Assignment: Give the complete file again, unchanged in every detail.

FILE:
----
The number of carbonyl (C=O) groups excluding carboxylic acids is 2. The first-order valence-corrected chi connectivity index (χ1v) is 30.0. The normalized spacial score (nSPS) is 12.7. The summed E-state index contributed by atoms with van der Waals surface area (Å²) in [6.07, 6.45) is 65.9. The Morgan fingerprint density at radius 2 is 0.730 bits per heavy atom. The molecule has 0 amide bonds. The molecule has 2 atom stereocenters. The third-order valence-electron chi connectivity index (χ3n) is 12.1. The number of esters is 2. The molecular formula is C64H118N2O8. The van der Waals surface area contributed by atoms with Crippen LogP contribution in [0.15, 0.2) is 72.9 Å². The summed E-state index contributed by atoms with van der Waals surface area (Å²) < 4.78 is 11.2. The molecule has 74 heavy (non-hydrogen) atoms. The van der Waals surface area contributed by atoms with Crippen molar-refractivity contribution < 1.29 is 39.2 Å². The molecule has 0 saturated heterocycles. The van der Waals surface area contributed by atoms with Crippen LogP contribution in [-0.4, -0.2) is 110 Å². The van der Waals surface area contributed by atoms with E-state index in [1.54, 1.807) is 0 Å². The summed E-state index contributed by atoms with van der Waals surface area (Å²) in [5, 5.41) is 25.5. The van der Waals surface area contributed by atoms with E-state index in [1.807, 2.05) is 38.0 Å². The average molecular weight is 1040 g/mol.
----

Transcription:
The number of carbonyl (C=O) groups excluding carboxylic acids is 2. The first-order valence-corrected chi connectivity index (χ1v) is 30.0. The normalized spacial score (nSPS) is 12.7. The summed E-state index contributed by atoms with van der Waals surface area (Å²) in [6.07, 6.45) is 65.9. The Morgan fingerprint density at radius 2 is 0.730 bits per heavy atom. The molecule has 0 amide bonds. The molecule has 2 atom stereocenters. The third-order valence-electron chi connectivity index (χ3n) is 12.1. The number of esters is 2. The molecular formula is C64H118N2O8. The van der Waals surface area contributed by atoms with Crippen LogP contribution in [0.15, 0.2) is 72.9 Å². The summed E-state index contributed by atoms with van der Waals surface area (Å²) < 4.78 is 11.2. The molecule has 74 heavy (non-hydrogen) atoms. The van der Waals surface area contributed by atoms with Crippen molar-refractivity contribution < 1.29 is 39.2 Å². The molecule has 0 saturated heterocycles. The van der Waals surface area contributed by atoms with Crippen LogP contribution in [-0.4, -0.2) is 110 Å². The van der Waals surface area contributed by atoms with E-state index in [1.54, 1.807) is 0 Å². The summed E-state index contributed by atoms with van der Waals surface area (Å²) in [5, 5.41) is 25.5. The van der Waals surface area contributed by atoms with E-state index in [1.807, 2.05) is 38.0 Å². The average molecular weight is 1040 g/mol.